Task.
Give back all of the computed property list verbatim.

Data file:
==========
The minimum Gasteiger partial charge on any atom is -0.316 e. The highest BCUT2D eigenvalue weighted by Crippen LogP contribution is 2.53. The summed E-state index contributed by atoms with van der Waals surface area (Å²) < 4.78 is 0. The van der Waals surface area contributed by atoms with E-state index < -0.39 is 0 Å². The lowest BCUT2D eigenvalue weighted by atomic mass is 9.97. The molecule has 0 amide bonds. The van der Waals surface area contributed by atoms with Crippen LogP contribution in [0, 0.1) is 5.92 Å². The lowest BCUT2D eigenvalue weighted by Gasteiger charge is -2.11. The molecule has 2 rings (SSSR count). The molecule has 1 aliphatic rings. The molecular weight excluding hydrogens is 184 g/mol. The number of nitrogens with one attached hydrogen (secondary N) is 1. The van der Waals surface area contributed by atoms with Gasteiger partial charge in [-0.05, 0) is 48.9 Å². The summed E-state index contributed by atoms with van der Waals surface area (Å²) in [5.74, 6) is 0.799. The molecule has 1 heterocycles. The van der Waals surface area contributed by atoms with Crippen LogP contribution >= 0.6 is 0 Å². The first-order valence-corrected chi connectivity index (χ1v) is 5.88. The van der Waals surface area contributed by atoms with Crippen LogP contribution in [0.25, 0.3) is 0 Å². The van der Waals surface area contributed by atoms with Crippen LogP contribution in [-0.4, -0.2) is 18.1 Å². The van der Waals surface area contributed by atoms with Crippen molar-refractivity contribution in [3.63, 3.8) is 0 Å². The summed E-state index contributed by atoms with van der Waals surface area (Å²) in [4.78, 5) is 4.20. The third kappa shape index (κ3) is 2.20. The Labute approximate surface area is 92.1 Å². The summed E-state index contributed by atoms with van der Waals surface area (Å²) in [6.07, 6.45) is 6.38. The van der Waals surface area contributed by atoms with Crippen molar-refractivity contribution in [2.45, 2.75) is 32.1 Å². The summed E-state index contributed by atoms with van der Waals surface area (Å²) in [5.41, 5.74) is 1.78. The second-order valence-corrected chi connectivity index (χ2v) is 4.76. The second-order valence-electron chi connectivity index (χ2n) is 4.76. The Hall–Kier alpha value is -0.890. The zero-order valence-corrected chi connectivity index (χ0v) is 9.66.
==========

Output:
The minimum Gasteiger partial charge on any atom is -0.316 e. The highest BCUT2D eigenvalue weighted by Crippen LogP contribution is 2.53. The summed E-state index contributed by atoms with van der Waals surface area (Å²) < 4.78 is 0. The van der Waals surface area contributed by atoms with E-state index < -0.39 is 0 Å². The lowest BCUT2D eigenvalue weighted by atomic mass is 9.97. The molecule has 0 amide bonds. The van der Waals surface area contributed by atoms with Crippen LogP contribution in [0, 0.1) is 5.92 Å². The lowest BCUT2D eigenvalue weighted by Gasteiger charge is -2.11. The molecule has 2 rings (SSSR count). The molecule has 1 aliphatic rings. The molecular weight excluding hydrogens is 184 g/mol. The number of nitrogens with one attached hydrogen (secondary N) is 1. The van der Waals surface area contributed by atoms with Gasteiger partial charge in [-0.05, 0) is 48.9 Å². The summed E-state index contributed by atoms with van der Waals surface area (Å²) in [5.74, 6) is 0.799. The molecule has 1 heterocycles. The van der Waals surface area contributed by atoms with Crippen LogP contribution >= 0.6 is 0 Å². The first-order valence-corrected chi connectivity index (χ1v) is 5.88. The van der Waals surface area contributed by atoms with Crippen LogP contribution in [0.25, 0.3) is 0 Å². The van der Waals surface area contributed by atoms with Crippen LogP contribution in [-0.4, -0.2) is 18.1 Å². The van der Waals surface area contributed by atoms with Crippen molar-refractivity contribution in [3.63, 3.8) is 0 Å². The summed E-state index contributed by atoms with van der Waals surface area (Å²) in [4.78, 5) is 4.20. The third kappa shape index (κ3) is 2.20. The Labute approximate surface area is 92.1 Å². The summed E-state index contributed by atoms with van der Waals surface area (Å²) in [6.07, 6.45) is 6.38. The van der Waals surface area contributed by atoms with Crippen molar-refractivity contribution in [2.45, 2.75) is 32.1 Å². The summed E-state index contributed by atoms with van der Waals surface area (Å²) in [5.41, 5.74) is 1.78. The second-order valence-corrected chi connectivity index (χ2v) is 4.76. The second-order valence-electron chi connectivity index (χ2n) is 4.76. The Hall–Kier alpha value is -0.890. The zero-order valence-corrected chi connectivity index (χ0v) is 9.66.